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City of Joburg accused of overstating threat posed by illegal mining

Chief researcher at the Bench Marks Foundation David van Wyk says that the problem is too complex to blame zama zamas.

FILE: Police remove illegal mining equipment and gold concentrate from an area of Matholeville. Picture: Thomas Holder/EWN

JOHANNESBURG – The City of Joburg has been accused of overstating the seriousness of threats illegal miners pose to several key landmarks in the city.

Metro officials say they are concerned that zama zamas are blasting nearly 30 centimetres from highly flammable gas pipes.

FNB Stadium, parts of Soweto and major highways in Joburg are apparently at risk.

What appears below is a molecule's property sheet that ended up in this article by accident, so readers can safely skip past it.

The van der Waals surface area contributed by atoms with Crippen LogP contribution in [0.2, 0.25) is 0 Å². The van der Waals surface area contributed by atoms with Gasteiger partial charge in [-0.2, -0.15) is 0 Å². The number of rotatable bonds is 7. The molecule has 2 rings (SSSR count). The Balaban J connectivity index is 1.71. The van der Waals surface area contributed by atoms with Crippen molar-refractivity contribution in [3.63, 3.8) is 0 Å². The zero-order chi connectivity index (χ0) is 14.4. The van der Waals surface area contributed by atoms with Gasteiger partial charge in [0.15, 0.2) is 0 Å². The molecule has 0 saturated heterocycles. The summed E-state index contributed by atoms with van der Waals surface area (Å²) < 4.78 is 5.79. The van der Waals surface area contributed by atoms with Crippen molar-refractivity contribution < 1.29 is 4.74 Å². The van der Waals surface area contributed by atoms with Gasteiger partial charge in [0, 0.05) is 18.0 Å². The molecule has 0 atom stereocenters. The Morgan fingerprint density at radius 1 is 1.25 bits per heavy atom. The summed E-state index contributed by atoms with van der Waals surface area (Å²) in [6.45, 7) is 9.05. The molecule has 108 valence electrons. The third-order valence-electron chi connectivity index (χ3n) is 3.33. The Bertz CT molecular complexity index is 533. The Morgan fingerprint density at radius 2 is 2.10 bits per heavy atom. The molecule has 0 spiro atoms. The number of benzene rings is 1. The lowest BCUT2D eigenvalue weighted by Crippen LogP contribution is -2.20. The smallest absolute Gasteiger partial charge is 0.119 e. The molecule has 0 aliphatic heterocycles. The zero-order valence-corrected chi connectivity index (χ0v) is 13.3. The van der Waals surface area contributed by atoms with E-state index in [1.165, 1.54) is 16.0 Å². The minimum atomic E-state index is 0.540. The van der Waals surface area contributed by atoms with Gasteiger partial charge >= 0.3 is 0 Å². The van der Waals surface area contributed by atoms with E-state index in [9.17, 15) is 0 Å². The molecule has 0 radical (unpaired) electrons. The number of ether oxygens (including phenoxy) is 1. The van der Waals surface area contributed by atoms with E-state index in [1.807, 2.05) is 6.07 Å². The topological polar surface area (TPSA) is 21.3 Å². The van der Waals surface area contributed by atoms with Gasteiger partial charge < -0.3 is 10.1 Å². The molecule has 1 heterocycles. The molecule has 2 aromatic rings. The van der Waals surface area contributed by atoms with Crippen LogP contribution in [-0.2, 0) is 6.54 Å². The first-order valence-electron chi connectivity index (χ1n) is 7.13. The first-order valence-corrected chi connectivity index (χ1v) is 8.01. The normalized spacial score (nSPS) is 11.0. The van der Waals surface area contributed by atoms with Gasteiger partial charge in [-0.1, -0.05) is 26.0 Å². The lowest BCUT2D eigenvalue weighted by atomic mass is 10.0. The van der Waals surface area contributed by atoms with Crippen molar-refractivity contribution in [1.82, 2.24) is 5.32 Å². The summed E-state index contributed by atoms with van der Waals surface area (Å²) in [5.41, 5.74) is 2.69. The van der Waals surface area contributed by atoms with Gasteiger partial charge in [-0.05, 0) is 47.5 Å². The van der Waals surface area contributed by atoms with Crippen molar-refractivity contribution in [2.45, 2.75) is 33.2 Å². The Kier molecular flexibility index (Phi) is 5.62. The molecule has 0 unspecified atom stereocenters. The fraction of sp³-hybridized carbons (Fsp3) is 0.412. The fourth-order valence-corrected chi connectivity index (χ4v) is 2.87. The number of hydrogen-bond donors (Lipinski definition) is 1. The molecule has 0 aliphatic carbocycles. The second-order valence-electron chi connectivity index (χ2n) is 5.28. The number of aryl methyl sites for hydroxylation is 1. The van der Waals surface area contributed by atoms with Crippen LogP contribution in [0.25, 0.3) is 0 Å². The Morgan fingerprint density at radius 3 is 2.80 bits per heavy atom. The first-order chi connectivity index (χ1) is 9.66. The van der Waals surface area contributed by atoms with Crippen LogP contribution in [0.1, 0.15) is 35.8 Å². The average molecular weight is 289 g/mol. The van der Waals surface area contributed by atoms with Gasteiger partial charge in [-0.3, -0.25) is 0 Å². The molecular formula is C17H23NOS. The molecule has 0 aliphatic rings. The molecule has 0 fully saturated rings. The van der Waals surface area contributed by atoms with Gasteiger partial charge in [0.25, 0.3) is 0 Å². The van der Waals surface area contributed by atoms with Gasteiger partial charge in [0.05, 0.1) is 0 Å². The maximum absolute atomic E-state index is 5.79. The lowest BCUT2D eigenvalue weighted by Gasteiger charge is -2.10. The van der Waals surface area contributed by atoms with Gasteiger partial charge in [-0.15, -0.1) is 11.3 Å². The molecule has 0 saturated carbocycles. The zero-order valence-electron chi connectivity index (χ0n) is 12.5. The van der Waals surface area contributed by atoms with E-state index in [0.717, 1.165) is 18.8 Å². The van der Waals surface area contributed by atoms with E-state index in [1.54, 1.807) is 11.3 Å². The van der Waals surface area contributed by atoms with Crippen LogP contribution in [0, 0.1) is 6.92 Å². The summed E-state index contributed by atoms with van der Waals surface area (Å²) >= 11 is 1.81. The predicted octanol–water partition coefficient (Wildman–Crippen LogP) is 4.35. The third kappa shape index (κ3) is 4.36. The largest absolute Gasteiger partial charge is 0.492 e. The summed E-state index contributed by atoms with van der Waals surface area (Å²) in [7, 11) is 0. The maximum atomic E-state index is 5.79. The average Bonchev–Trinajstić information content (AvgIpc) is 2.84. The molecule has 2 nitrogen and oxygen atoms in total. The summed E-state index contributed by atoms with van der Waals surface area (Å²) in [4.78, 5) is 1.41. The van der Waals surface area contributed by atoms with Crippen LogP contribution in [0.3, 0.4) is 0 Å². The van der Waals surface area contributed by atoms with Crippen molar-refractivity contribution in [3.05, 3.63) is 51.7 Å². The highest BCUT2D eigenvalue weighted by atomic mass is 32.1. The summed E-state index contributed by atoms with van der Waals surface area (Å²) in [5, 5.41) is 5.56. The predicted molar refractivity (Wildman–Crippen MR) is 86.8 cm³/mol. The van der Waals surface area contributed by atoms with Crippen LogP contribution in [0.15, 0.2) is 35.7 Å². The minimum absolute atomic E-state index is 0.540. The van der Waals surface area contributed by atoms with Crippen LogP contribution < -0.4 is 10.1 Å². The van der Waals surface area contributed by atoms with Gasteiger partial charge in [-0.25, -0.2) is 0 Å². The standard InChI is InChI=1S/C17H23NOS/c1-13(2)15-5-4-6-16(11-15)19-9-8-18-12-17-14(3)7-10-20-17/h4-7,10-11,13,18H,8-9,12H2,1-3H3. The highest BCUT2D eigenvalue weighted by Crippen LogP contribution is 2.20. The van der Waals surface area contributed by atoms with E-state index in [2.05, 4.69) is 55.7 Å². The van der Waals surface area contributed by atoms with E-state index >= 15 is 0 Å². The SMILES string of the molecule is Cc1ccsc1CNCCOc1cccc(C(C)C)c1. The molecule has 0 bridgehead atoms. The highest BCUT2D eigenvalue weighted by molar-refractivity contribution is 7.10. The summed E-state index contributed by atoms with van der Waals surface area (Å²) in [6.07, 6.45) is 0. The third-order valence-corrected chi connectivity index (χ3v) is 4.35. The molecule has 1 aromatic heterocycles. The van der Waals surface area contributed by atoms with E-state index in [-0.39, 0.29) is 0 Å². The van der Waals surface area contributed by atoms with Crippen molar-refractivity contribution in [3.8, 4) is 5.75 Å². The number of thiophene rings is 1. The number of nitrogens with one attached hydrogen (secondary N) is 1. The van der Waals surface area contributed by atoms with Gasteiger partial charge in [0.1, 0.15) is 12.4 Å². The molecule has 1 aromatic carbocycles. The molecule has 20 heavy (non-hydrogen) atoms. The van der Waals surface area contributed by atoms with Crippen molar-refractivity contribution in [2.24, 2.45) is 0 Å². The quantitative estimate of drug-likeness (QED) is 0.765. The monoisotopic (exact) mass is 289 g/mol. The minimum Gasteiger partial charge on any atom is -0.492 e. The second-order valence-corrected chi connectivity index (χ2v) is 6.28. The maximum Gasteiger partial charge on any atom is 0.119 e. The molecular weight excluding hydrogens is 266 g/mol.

Chief researcher at the Bench Marks Foundation David van Wyk says that the problem is too complex to blame zama zamas.

"The Department of Mineral Resources has got R50 billion to close and repair the environment where these abandoned mines are, but it hasn’t used a single cent of that money over the last decade. People are shifting responsibility to other people."

The Council of Geoscience's CEO Mosa Mabuza agrees.

"The danger is there [but] I don’t believe that the danger is indeed as alarmist as it is made out to be. There’s a need for us to constantly manage that risk, not only through the prism of zama zamas. There are all types of risks that are associated."

(Edited by Leeto M Khoza)

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